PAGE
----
In recent years, many successful investment strategies have been based around the assumption of continued low and stable inflation. With the global economy recovering strongly from the COVID-19 pandemic, inflation risk has increased.
In this article, we look at how rising inflation could affect the economy and investment markets.
- Inflation is a sustained rise in the price of goods and services in an economy
- Rising inflation can harm the economy by creating business and investor uncertainty
- Rising inflation can also place upward pressure on interest rates and downward pressure on some asset prices
- To guard against these risks, it is important to make sure your portfolio is well diversified
What is inflation?
Inflation is a sustained rise in the price of goods and services in an economy.
There are two widely used indicators of inflation:
- the consumer price index (CPI)
- the producer price index (PPI).
The CPI measures the price of a basket of goods and services typically purchased by households, and so reflects price pressures faced by consumers.
The PPI measures the price of a basket of goods and services typically purchased by producers, and so reflects cost pressures faced by business.
Changes in these price measures is referred to as inflation. So, for example, if the price of the basket of goods and services as measured by the CPI increases by 2.5% over one year, we say annual consumer inflation is running at 2.5%.
The chart below shows annual Australian consumer price inflation over the three decades to the end of the December quarter 2021.
Why does inflation matter?
Inflation matters for several reasons.
For starters, rising inflation can hurt economic growth to the extent it results in a rise in business and consumer uncertainty. Someone somewhere must pay for higher higher prices within the economy, which can hurt living standards where incomes don’t rise to compensate. Uncertainty as to the degree of price pressures to be faced, and the degree to which these can be ‘passed on’ to others through compensating increases in wages or prices, can cause a drop in consumer spending and business investment.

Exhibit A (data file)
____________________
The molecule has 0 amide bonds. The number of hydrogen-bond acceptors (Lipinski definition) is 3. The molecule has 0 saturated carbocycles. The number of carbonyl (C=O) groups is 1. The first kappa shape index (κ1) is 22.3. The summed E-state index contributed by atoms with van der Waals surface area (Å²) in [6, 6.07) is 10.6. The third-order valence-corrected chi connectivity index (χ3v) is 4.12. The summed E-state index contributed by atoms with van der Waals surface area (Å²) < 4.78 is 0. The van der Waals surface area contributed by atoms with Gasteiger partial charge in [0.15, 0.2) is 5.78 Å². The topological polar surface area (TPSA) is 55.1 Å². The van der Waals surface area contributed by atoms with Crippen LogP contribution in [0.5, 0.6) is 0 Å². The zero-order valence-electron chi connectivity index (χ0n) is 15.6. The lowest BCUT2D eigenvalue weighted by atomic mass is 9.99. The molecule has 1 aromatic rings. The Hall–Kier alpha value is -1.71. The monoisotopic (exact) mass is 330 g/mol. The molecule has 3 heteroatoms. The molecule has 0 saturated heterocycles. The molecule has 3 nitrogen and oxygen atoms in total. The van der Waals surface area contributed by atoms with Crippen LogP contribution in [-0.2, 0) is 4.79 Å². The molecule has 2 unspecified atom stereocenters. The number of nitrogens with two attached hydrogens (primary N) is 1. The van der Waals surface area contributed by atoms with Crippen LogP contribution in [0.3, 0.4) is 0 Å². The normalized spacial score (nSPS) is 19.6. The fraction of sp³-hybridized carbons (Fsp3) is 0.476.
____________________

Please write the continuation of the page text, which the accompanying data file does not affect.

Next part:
For example, higher commodity prices mean manufacturers have to pay more for the materials they use to produce their goods, which means they either have to increase the prices they charge for the goods they produce, or they suffer from tighter profit margins.
Rising energy prices are also a challenge for some companies, as they have to pay more for the power they use, and the cost of transporting goods increases. These increases typically flow through to the prices manufacturers charge.
Inflation can also mean an increase in cost of living pressures for consumers. Higher inflation means consumers need to spend more to get the same amount of goods or services. Unless wages also rise in line with inflation, this can result in a lower standard of living.
Rising inflation can mean rising interest rates
Higher rates of inflation can also place upward pressure on interest rates, as lenders usually want higher compensation to part with their money given that it will be able to buy fewer goods and services when returned in the future. In turn, higher interest rates can place downward pressure on the value of some investments, such as more speculative high growth companies and even those offering long-term income streams such as property and infrastructure assets.
If inflation gets out of hand, moreover, the economic impact can be even more damaging as it can result in central banks tightening credit conditions to slow economic growth and lower pricing pressures.
It should be noted that a low and stable level of inflation is generally regarded as a good thing. A moderate level of inflation is seen as a sign of a growing economy. In Australia, the RBA Governor and the Treasurer have agreed that the appropriate target for monetary policy in Australia is to achieve an inflation rate of 2–3%, on average, over time1.
As with most things in life, it’s a question of balance: a little inflation is OK, but too much can be damaging.
How does inflation affect investors?
Inflation eats up the value of money for everyone – not just investors.
Returns can be thought of in ‘nominal’ or ‘real’ terms. The nominal return is the actual rate of return in percentage terms. The real rate of return is the nominal return less the inflation rate.